By David M. Goldstein | 29 June 2009
It took them twenty-six years and roughly fifteen (noisenik SYR series notwithstanding) studio records to get there, but Sonic Youth have finally phoned one in. Wade through the pre-release hype promising “death-metal hooks” and all degrees of newfound awesomeness now that they’re on Matador, and you’ll find in The Eternal arguably the first Sonic Youth record that’s merely a less interesting facsimile of the one that preceded it, in this case 2006’s Rather Ripped. Call it EternIll Communcation, if you will. Or don’t; I will.
Simply put, there’s a significant lack of freshness in store—it reeks—which would be much easier to excuse if the band compensated with substantial hooks. But nearly everything resembling catchy is oddly relegated to the final four songs, and then The Eternal‘s mid-section drags unconscionably, with “Calming the Snake,” “Poison Arrow,” and “Malibu Gas Station” maybe the closest Sonic Youth has come to writing a setlist for their tribute band. The uplifting lilt and ringing guitar line of Thurston Moore’s “Antenna” is probably the album’s most immediate track, though it loses coolness points (and relevance) for essentially being a slower rewrite of “Sugarkane” from Dirty (1992).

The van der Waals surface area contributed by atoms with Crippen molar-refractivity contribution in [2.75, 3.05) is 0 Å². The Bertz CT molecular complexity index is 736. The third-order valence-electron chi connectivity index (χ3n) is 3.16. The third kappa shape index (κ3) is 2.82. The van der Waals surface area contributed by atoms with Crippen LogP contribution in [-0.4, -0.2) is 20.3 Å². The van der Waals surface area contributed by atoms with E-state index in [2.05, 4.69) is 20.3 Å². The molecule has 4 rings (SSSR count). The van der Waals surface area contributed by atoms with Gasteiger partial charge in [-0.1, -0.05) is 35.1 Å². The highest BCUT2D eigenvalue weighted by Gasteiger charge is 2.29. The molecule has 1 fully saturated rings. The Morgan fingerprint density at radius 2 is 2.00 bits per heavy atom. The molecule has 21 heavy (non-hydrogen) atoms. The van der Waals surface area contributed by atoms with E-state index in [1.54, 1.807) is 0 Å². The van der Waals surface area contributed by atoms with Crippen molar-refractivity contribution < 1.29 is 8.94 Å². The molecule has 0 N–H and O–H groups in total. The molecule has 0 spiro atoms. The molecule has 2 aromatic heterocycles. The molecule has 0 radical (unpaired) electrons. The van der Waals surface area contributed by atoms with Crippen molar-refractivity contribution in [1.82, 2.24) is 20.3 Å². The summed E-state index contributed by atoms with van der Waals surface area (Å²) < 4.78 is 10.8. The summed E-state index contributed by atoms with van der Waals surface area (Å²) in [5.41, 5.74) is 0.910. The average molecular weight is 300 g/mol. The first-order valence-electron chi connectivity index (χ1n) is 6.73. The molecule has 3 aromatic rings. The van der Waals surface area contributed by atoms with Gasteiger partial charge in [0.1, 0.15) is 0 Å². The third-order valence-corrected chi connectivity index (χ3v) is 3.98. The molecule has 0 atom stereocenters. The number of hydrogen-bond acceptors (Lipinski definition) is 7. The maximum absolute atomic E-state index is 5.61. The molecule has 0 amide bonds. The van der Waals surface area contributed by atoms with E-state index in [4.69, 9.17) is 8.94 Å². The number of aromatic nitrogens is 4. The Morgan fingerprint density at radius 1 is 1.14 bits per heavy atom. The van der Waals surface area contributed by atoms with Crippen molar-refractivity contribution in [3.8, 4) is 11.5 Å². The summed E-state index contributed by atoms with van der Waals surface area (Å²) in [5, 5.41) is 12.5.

Of course, even when they’re obviously coasting, Thurston and Kim are talented enough to put together a reasonably enjoyable record that absolutely sounds like Sonic Youth™, even if the shelf life on every one of these tracks probably won’t outlast the year: they’re the Citigroup of indie rock n’ roll, too big to truly fail. Unfortunately, the band is still in the “pick one chord and churn-n-burn” mode they beat to death on Rather Ripped, but Steve Shelley’s drums are mic’ed really well for some reason. Husband and wife playfully share vocal duties on a few songs, and the two Lee Ranaldo songs completely (and expectedly) slay.
Really, everything is utterly in its right place on The Eternal, which is also its most glaring flaw, and its this lack of the new that makes it kind of a bummer, though, at the least, a pleasant one. You can bet that Sonic Youth will put out another record in two years and they’ll spend the ensuing summer (no tours when Coco has school) touring the crap out of it. You can bet they’ll continue to make parenthetical dedications to the beat poets in their song titles. They’re living legends with utterly nothing left to prove, but it’s sad that they’ve released an album that makes this so apparent.